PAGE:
"I believe there are issues with that test," said Howard Jacobs, another Jones attorney who has defended several athletes on doping charges. "It's a difficult test. From what I saw on the 'A' sample, it was questionable as to whether it should've been called a positive. I can't say I was shocked that the 'B' came back negative based on what the 'A' looked like." As he has in the doping case involving Tour de France winner Floyd Landis, Jacobs derided the leaking of positive tests. Doping cases aren't supposed to be made public until they are resolved, but most are reported once a positive "A" test is confirmed.

"This is perfect illustration of why this new trend of leaking 'A' positives is a horrible thing," Jacobs said. "This whole thing should have happened anonymously. Marion should've been able to keep competing and no one should have known about it."

EPO is also known as Erythropoietin, a banned performance-enhancer that can boost endurance.

"I am absolutely ecstatic. I have always maintained that I have never ever taken performance enhancing drugs, and I am pleased that a scientific process has now demonstrated that fact."
-- Marion Jones said after her "B" sample came back negative

Jones, who has five world championships to go with her Olympic medals, dominated track and field in the late 1990s. At the Sydney Games, she became the first woman to win five Olympic medals -- taking gold in the 100 meters, 200 meters, 1,600-meter relay and bronze in the long jump and 400-meter relay.

Since then, her reputation has suffered. She is one of several athletes who has testified to the federal grand jury investigating BALCO in 2003. Her ex-husband, C.J. Hunter, and Bay Area Laboratory Co-operative founder Victor Conte have accused her of using banned substances, allegations she has denied.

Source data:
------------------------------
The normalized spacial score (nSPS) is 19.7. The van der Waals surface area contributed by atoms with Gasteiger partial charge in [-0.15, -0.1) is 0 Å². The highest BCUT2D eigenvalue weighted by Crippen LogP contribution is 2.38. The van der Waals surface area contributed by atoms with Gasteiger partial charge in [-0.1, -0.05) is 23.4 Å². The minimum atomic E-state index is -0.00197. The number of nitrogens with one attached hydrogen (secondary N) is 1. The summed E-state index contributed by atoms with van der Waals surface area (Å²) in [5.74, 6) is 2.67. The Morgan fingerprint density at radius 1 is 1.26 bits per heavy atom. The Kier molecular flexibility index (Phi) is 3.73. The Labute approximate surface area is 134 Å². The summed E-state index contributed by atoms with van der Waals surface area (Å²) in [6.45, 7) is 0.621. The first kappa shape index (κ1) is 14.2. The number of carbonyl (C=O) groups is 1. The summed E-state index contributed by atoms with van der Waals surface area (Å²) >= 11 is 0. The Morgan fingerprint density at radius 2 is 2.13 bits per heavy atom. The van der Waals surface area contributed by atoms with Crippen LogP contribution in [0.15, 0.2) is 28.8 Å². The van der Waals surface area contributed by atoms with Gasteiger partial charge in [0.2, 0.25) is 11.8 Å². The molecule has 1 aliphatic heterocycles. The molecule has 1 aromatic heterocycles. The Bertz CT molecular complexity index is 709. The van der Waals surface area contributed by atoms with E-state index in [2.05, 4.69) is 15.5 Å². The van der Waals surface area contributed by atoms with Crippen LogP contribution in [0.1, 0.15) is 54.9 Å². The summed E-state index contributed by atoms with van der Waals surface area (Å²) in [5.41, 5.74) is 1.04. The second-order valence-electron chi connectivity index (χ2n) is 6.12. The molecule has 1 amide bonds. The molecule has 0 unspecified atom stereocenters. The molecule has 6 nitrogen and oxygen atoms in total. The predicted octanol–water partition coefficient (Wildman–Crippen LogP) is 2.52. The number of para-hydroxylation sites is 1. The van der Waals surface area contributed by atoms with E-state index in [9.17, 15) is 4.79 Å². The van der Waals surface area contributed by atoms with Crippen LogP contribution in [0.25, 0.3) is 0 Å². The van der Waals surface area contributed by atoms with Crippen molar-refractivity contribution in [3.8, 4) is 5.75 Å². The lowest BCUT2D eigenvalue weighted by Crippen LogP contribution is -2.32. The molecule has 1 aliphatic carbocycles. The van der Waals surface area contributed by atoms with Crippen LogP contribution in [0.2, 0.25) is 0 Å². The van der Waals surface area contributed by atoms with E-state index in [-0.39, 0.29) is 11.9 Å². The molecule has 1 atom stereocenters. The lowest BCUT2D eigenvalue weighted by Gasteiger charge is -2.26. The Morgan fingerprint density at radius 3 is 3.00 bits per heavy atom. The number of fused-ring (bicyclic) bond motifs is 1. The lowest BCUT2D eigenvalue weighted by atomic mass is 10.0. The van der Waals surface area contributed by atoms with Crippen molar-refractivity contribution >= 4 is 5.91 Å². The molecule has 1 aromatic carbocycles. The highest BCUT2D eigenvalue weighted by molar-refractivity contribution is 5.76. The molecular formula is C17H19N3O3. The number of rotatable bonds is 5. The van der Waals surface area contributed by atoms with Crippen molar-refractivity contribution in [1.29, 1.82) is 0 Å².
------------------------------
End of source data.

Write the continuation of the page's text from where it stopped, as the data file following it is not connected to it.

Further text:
Her former coach, Trevor Graham, has been linked to several athletes in trouble for doping, including Justin Gatlin, who recently tested positive for testosterone or other steroids and faces a possible eight-year ban. Last December, the father of Jones' son, sprinter Tim Montgomery, retired after he was banned for two years for doping violations -- the result of information gathered in the BALCO probe.

Earlier this year, the International Olympic Committee said it would continue to investigate Jones' performance in Sydney to determine whether she was doping then.

Jacobs said the turnaround in Jones' case places a burden on sports federations and those who administer the tests to make sure they're doing a good job and following protocol on releasing results.

"They need to look at their procedures," Jacobs said. "Not USADA so much as the sports federations" who leak the positive tests.

"They always talk about holding athletes to the highest standards," he said. "They need to follow their own rules. This kind of calls them on the carpet."

Information from The Associated Press and John Helyar, a senior writer for and ESPN the Magazine, contributed to this report. Helyar previously covered the business of sports for The Wall Street Journal and Fortune magazine and is the author of "Lords of the Realm: The Real History of Baseball."